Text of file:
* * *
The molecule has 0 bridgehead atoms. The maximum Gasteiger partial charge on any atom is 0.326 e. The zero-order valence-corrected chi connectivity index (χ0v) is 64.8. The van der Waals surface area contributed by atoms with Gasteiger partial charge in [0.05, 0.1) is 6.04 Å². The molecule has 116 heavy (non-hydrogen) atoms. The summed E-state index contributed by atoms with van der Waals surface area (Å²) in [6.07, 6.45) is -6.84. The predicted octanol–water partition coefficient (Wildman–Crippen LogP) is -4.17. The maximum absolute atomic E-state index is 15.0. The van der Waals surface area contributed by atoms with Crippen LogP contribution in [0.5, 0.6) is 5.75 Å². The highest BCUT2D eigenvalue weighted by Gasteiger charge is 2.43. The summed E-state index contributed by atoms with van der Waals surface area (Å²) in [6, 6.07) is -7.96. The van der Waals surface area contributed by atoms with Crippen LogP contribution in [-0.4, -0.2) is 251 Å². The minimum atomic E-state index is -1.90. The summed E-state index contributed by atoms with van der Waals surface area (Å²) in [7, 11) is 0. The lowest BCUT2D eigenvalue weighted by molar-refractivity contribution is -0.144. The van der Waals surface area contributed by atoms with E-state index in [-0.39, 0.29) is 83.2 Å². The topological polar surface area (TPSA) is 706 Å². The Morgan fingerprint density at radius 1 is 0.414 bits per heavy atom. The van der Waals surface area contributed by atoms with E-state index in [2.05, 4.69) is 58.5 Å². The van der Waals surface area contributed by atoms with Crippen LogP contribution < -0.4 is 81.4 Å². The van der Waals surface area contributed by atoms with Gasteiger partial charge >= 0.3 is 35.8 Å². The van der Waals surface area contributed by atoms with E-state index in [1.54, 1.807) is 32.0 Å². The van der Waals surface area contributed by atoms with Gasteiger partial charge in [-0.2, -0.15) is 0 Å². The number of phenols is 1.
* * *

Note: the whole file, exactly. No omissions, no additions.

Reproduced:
The molecule has 0 bridgehead atoms. The maximum Gasteiger partial charge on any atom is 0.326 e. The zero-order valence-corrected chi connectivity index (χ0v) is 64.8. The van der Waals surface area contributed by atoms with Gasteiger partial charge in [0.05, 0.1) is 6.04 Å². The molecule has 116 heavy (non-hydrogen) atoms. The summed E-state index contributed by atoms with van der Waals surface area (Å²) in [6.07, 6.45) is -6.84. The predicted octanol–water partition coefficient (Wildman–Crippen LogP) is -4.17. The maximum absolute atomic E-state index is 15.0. The van der Waals surface area contributed by atoms with Crippen LogP contribution in [0.5, 0.6) is 5.75 Å². The highest BCUT2D eigenvalue weighted by Gasteiger charge is 2.43. The summed E-state index contributed by atoms with van der Waals surface area (Å²) in [6, 6.07) is -7.96. The van der Waals surface area contributed by atoms with Crippen LogP contribution in [-0.4, -0.2) is 251 Å². The minimum atomic E-state index is -1.90. The summed E-state index contributed by atoms with van der Waals surface area (Å²) in [7, 11) is 0. The lowest BCUT2D eigenvalue weighted by molar-refractivity contribution is -0.144. The van der Waals surface area contributed by atoms with E-state index in [-0.39, 0.29) is 83.2 Å². The topological polar surface area (TPSA) is 706 Å². The Morgan fingerprint density at radius 1 is 0.414 bits per heavy atom. The van der Waals surface area contributed by atoms with E-state index in [2.05, 4.69) is 58.5 Å². The van der Waals surface area contributed by atoms with Crippen LogP contribution < -0.4 is 81.4 Å². The van der Waals surface area contributed by atoms with Gasteiger partial charge >= 0.3 is 35.8 Å². The van der Waals surface area contributed by atoms with E-state index in [1.54, 1.807) is 32.0 Å². The van der Waals surface area contributed by atoms with Gasteiger partial charge in [-0.2, -0.15) is 0 Å². The number of phenols is 1.